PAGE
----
Passive Infrared Hemoencephalography
Passive Infrared Hemoencephalograpy (pIRHEG) is a specialized neurofeedback technique that uses infrared signals from the brain based on blood flow dynamics instead of using the electrical activity of traditional neurofeedback. Participants learn to increase cerebral blood flow to a specified region of the brain, consequently increasing brain activity and performance on tasks involving that region of the brain. This technique has shown clinical benefit in helping individuals with migraine headaches, chronic headaches and depression from headaches. There has been some evidence indicating that pIRHEG is a good treatment to help with emotion regulation in autism. pIRHEG has also been shown to be effective for improving ADHD symptoms when participants learn to maintain a constant focus while relaxing.
What to Expect
There is universal agreement that the cerebrovascular system is significantly involved in the headache process. When depression is also a component of headaches, the pIRHEG sensor is placed over the left eye because hypoactivation of the left prefrontal cortex is associated with depression symptoms.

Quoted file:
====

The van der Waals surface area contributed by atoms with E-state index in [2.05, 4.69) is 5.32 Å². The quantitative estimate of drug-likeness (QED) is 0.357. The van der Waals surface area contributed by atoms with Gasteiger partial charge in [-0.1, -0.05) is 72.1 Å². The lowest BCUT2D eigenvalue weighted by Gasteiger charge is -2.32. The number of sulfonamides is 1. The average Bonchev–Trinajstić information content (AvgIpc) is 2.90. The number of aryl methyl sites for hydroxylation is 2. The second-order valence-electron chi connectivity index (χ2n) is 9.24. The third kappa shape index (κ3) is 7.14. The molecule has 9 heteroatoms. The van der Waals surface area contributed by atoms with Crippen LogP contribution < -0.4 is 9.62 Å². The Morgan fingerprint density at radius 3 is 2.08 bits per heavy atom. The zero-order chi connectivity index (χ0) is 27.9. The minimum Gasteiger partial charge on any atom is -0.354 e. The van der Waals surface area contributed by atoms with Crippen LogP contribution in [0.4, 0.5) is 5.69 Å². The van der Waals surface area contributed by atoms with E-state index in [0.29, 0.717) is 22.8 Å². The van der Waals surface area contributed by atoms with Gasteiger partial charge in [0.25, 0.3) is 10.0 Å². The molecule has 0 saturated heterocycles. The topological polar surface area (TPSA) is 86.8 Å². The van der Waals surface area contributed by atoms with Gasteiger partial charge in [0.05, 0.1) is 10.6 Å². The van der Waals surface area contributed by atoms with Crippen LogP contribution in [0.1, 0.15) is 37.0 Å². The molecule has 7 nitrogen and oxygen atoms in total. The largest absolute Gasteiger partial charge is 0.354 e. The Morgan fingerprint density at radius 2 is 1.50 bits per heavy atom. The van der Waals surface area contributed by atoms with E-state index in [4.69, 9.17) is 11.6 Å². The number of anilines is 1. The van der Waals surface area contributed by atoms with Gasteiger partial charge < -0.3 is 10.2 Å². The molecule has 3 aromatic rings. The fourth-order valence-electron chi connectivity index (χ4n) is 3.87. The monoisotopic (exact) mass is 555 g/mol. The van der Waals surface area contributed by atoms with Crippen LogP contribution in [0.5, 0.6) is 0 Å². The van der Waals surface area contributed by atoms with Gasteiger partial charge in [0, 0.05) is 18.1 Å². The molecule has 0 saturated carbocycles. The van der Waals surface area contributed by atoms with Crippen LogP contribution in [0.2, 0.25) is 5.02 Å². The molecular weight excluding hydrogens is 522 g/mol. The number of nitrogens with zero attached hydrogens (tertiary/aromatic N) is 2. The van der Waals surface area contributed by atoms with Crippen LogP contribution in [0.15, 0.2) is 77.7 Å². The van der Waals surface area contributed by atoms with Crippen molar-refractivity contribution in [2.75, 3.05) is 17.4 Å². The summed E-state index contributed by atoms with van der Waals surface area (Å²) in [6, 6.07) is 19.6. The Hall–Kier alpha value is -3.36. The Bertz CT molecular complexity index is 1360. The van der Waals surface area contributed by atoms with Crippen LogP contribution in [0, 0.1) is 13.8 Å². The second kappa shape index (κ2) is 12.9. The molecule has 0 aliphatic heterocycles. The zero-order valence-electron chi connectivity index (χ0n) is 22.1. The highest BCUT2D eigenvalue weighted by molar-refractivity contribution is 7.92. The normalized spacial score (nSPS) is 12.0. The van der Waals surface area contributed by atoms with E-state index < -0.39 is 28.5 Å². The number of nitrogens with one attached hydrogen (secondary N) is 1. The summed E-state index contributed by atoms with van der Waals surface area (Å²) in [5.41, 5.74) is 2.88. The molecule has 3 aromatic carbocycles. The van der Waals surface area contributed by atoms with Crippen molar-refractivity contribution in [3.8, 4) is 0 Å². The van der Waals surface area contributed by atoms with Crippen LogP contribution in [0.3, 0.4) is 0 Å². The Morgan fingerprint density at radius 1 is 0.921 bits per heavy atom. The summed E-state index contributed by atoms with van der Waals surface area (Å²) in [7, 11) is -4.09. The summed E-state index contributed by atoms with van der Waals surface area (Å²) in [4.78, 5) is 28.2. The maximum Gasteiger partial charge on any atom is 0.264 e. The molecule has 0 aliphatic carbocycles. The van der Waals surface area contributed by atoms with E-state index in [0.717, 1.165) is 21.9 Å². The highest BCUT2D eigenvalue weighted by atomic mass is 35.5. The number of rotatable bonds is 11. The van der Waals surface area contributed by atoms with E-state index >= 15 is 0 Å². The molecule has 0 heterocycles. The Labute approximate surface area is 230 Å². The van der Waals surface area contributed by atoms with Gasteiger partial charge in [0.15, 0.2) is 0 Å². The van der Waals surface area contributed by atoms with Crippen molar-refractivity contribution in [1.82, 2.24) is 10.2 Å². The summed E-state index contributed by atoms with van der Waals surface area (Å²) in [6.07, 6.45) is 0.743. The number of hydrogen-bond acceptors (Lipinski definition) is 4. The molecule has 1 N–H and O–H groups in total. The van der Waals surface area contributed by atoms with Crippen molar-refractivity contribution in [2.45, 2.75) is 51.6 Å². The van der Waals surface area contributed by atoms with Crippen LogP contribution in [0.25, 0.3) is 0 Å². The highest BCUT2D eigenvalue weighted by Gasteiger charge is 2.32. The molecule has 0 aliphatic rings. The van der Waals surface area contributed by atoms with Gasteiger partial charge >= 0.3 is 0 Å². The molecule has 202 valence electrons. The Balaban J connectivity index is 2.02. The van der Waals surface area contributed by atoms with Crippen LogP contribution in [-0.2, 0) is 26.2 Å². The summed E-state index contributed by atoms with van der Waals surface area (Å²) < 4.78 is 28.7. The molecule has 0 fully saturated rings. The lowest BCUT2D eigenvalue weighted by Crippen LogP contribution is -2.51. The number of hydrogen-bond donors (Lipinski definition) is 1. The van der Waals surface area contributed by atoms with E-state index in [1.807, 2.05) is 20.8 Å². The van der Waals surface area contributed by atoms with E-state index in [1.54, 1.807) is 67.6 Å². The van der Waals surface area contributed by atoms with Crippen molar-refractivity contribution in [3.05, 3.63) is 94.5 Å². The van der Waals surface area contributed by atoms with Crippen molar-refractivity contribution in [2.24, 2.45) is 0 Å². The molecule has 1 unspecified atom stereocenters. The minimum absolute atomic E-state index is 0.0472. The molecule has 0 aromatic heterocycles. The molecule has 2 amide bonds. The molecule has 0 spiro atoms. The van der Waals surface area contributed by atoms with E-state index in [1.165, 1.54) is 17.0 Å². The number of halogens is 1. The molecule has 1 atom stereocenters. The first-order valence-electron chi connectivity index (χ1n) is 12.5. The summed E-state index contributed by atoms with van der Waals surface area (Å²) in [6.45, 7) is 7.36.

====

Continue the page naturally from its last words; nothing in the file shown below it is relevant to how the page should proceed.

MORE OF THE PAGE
Bednarczyk, E., Remier, B., Weikert, C., Nelson, A., Reed, R. (1998). Global cerebral blood flow, blood volume, and oxygen metabolism in patients with migraine headache. Neurology, 50, 1736-1740.
Carmen, J. (2001, October 25). Passive Infrared Hemoencephalography (piRHEG). Cephalalgia,18(22), 22-25
Mitsikostas, D., Thomas, A., (1999) Comorbidity of headache and depressive disorders. Cephalalgia, 18(22), 22-25.
Coben, R., Linden, M. & Myers, T.E. (2010). Neurofeedback for autism spectrum disorder: a review of the literature. Applied Psychophysiology Biofeedback, 35, 83–105.
Moskowitz, M. (1998), Migraine and Stroke – a review of cerebral blood flow.
Tinius, T. (2004). New Developments in Blood Flow Hemoencephalography. Hawthorne Press